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Meet Mianna, Rhode Island's 2017 Governor for a Day

Governor Gina M. Raimondo today announced the winner of her Women's History Month essay contest. Rhode Island's 2017 Governor for a Day is Mianna Gonsalves, an 11-year-old student at Emma G. Whiteknact Elementary School who wrote about the importance of fostering student leadership at a young age.

"I was so impressed by the enthusiasm, dedication, and maturity of these future leaders," Raimondo said. "Mianna's essay inspires young girls—and all students—to become leaders in their communities, and I'm excited to spend the day with her."

Mianna wrote in her essay that she wanted to be Rhode Island's Governor for a Day because, "Students should not have to wait until middle or high school to lead, they should get to start in elementary school."

She also hopes to promote healthy lifestyles, writing, "My school started an exercise and movement initiative. I would like to expand upon this and make it statewide. How cool would it be if all fifth graders in the state were participating in movement breaks together? Whether it's yoga or running, I think it would be amazing if the whole state was doing it together!"

Mianna will be sworn in as Governor for a Day on Friday, April 28, 2017. The Governor's Office received hundreds of submissions from middle school girls across the state.

"I want to thank all the girls who participated in the contest," Raimondo added. "Reading their enthusiastic, creative essays assures me that the future is in good hands."

More From Our Essay Writers:

Mara Oancea Archie R. Cole Middle School—East Greenwich 6th grade:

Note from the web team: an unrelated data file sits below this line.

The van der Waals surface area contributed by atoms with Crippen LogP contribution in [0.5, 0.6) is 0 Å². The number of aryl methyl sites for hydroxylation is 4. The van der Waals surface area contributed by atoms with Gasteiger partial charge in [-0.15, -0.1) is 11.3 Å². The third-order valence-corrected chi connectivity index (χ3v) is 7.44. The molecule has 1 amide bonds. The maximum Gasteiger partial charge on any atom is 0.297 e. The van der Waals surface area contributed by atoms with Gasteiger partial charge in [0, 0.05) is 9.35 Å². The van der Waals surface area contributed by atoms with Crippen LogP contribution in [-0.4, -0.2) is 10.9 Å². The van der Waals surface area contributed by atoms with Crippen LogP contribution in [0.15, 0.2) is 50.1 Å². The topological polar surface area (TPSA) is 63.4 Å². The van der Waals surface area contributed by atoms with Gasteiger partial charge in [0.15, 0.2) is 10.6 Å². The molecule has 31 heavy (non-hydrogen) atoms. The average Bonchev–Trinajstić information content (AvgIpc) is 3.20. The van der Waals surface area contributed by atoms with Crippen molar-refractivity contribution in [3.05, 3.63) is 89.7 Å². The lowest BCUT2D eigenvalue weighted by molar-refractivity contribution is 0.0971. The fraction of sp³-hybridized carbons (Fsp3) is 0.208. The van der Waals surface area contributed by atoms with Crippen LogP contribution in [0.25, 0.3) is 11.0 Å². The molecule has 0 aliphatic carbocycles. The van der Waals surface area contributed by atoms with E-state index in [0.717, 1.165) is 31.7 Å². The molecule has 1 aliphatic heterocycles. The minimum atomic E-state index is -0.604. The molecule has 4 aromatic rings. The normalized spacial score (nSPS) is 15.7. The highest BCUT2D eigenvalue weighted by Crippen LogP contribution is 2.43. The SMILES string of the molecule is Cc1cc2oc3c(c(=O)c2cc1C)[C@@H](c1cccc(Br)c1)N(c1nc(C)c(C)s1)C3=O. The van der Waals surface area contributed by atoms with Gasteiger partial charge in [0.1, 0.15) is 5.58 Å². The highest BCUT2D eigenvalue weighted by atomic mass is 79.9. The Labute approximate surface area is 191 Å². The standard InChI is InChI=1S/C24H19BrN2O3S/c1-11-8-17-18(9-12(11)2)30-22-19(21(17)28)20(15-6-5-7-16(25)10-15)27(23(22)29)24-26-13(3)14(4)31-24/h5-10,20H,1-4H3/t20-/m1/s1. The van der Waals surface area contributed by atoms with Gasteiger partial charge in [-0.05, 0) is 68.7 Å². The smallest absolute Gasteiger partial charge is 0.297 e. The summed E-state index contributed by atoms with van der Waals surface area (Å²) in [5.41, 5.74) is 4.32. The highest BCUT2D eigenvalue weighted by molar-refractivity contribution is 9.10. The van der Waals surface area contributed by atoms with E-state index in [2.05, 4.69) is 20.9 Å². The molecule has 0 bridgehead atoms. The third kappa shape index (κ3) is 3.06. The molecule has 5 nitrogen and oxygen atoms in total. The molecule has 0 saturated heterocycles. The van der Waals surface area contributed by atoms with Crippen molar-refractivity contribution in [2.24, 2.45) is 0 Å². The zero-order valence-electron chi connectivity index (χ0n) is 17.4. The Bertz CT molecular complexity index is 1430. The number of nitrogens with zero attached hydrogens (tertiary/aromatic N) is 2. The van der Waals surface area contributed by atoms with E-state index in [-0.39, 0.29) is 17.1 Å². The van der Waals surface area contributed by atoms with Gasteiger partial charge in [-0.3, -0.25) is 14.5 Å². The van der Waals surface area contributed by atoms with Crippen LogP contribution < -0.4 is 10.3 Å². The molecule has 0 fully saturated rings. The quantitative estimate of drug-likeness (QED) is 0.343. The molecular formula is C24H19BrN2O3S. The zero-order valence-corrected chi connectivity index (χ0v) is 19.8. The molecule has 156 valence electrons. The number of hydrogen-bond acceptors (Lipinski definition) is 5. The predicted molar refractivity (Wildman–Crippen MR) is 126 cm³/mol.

"If I were governor for a day, I would promote women's rights and improve STEM learning opportunities for kids. As a girl, I am well aware of the many disadvantages that women face, including salary, education, and employment opportunities."

Hamna Naveed Islamic School of Rhode Island—West Warwick 6th grade:

"I would also support Governor Gina Raimondo's plan of making college education free. I think this plan is great as most people don't attend college because of its cost. College is very important because we need good education to get a good job."

Sanjana Maddipudi Lincoln Central Elementary—Lincoln 5th grade:

"Bullying is one of the biggest problems facing the nation and I feel we need to spread awareness around it and fast. That's why I'll be stopping by some schools to talk to kids about how to prevent it from happening."

Sarasvati Buchta Martin Middle School—East Providence 8th grade:

"I would work to make schools safer and more supportive for LGBTQ+ and disabled students. Going to school can be hard for anyone, but especially for these students, who may face stigma and extraordinary harassment."

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